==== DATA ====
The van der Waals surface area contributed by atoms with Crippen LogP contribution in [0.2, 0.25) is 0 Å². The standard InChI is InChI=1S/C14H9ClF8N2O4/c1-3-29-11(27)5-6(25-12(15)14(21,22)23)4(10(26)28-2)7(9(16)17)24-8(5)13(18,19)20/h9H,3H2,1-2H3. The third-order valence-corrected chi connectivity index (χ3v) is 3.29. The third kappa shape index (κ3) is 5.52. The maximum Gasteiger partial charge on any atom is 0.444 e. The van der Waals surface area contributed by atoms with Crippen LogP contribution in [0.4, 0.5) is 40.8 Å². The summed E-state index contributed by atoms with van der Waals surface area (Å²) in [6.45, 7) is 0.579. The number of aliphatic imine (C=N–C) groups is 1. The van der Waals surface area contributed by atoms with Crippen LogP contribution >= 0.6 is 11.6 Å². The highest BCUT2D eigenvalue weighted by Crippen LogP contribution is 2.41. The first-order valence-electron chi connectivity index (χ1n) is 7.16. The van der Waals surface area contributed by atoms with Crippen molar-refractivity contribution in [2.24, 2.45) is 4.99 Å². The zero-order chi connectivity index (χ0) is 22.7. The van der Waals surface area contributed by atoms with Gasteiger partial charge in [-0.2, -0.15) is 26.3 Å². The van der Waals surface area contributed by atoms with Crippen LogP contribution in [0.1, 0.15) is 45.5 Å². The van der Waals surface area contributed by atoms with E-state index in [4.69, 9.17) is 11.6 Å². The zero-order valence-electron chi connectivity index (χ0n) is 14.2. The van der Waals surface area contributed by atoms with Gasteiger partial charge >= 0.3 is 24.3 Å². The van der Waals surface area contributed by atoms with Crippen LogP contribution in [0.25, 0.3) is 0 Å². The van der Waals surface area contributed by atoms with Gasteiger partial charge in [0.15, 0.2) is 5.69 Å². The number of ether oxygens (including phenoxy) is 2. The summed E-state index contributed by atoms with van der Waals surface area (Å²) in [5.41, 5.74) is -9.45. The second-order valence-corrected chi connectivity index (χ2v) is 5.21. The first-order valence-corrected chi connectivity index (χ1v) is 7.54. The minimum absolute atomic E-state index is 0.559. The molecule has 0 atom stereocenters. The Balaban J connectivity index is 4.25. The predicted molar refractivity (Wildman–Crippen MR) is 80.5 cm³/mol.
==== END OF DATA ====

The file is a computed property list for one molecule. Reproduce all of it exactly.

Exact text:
The van der Waals surface area contributed by atoms with Crippen LogP contribution in [0.2, 0.25) is 0 Å². The standard InChI is InChI=1S/C14H9ClF8N2O4/c1-3-29-11(27)5-6(25-12(15)14(21,22)23)4(10(26)28-2)7(9(16)17)24-8(5)13(18,19)20/h9H,3H2,1-2H3. The third-order valence-corrected chi connectivity index (χ3v) is 3.29. The third kappa shape index (κ3) is 5.52. The maximum Gasteiger partial charge on any atom is 0.444 e. The van der Waals surface area contributed by atoms with Crippen LogP contribution in [0.4, 0.5) is 40.8 Å². The summed E-state index contributed by atoms with van der Waals surface area (Å²) in [6.45, 7) is 0.579. The number of aliphatic imine (C=N–C) groups is 1. The van der Waals surface area contributed by atoms with Crippen LogP contribution >= 0.6 is 11.6 Å². The highest BCUT2D eigenvalue weighted by Crippen LogP contribution is 2.41. The first-order valence-electron chi connectivity index (χ1n) is 7.16. The van der Waals surface area contributed by atoms with Crippen molar-refractivity contribution in [2.24, 2.45) is 4.99 Å². The zero-order chi connectivity index (χ0) is 22.7. The van der Waals surface area contributed by atoms with Gasteiger partial charge in [-0.2, -0.15) is 26.3 Å². The van der Waals surface area contributed by atoms with Crippen LogP contribution in [0.1, 0.15) is 45.5 Å². The van der Waals surface area contributed by atoms with E-state index in [4.69, 9.17) is 11.6 Å². The zero-order valence-electron chi connectivity index (χ0n) is 14.2. The van der Waals surface area contributed by atoms with Gasteiger partial charge >= 0.3 is 24.3 Å². The van der Waals surface area contributed by atoms with Crippen LogP contribution in [0.25, 0.3) is 0 Å². The van der Waals surface area contributed by atoms with Gasteiger partial charge in [0.15, 0.2) is 5.69 Å². The number of ether oxygens (including phenoxy) is 2. The summed E-state index contributed by atoms with van der Waals surface area (Å²) in [5.41, 5.74) is -9.45. The second-order valence-corrected chi connectivity index (χ2v) is 5.21. The first-order valence-corrected chi connectivity index (χ1v) is 7.54. The minimum absolute atomic E-state index is 0.559. The molecule has 0 atom stereocenters. The Balaban J connectivity index is 4.25. The predicted molar refractivity (Wildman–Crippen MR) is 80.5 cm³/mol.